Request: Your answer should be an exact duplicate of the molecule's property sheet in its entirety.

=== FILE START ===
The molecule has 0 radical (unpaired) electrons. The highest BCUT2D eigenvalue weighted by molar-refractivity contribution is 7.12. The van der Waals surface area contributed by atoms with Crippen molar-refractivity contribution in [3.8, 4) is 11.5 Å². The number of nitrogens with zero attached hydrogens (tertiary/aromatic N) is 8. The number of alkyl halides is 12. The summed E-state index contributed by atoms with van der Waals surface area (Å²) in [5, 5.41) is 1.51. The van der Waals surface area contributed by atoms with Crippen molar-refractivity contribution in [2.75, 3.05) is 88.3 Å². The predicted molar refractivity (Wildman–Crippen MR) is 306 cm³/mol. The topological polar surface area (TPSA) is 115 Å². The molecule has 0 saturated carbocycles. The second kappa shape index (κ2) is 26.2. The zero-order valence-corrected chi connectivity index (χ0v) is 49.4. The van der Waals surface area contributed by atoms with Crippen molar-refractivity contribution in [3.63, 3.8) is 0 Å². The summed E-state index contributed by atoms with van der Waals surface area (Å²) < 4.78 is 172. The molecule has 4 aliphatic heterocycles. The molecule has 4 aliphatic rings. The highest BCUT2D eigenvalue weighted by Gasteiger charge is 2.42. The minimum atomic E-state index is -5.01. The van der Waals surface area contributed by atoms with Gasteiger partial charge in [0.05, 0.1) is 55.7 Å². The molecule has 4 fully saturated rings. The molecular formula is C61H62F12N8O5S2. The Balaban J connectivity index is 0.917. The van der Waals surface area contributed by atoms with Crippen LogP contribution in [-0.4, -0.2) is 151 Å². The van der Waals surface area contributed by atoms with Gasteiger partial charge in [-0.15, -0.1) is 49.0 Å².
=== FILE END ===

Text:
The molecule has 0 radical (unpaired) electrons. The highest BCUT2D eigenvalue weighted by molar-refractivity contribution is 7.12. The van der Waals surface area contributed by atoms with Crippen molar-refractivity contribution in [3.8, 4) is 11.5 Å². The number of nitrogens with zero attached hydrogens (tertiary/aromatic N) is 8. The number of alkyl halides is 12. The summed E-state index contributed by atoms with van der Waals surface area (Å²) in [5, 5.41) is 1.51. The van der Waals surface area contributed by atoms with Crippen molar-refractivity contribution in [2.75, 3.05) is 88.3 Å². The predicted molar refractivity (Wildman–Crippen MR) is 306 cm³/mol. The topological polar surface area (TPSA) is 115 Å². The molecule has 0 saturated carbocycles. The second kappa shape index (κ2) is 26.2. The zero-order valence-corrected chi connectivity index (χ0v) is 49.4. The van der Waals surface area contributed by atoms with Crippen molar-refractivity contribution in [3.63, 3.8) is 0 Å². The summed E-state index contributed by atoms with van der Waals surface area (Å²) < 4.78 is 172. The molecule has 4 aliphatic heterocycles. The molecule has 4 aliphatic rings. The highest BCUT2D eigenvalue weighted by Gasteiger charge is 2.42. The minimum atomic E-state index is -5.01. The van der Waals surface area contributed by atoms with Gasteiger partial charge in [0.05, 0.1) is 55.7 Å². The molecule has 4 fully saturated rings. The molecular formula is C61H62F12N8O5S2. The Balaban J connectivity index is 0.917. The van der Waals surface area contributed by atoms with Crippen LogP contribution in [-0.4, -0.2) is 151 Å². The van der Waals surface area contributed by atoms with Gasteiger partial charge in [-0.15, -0.1) is 49.0 Å².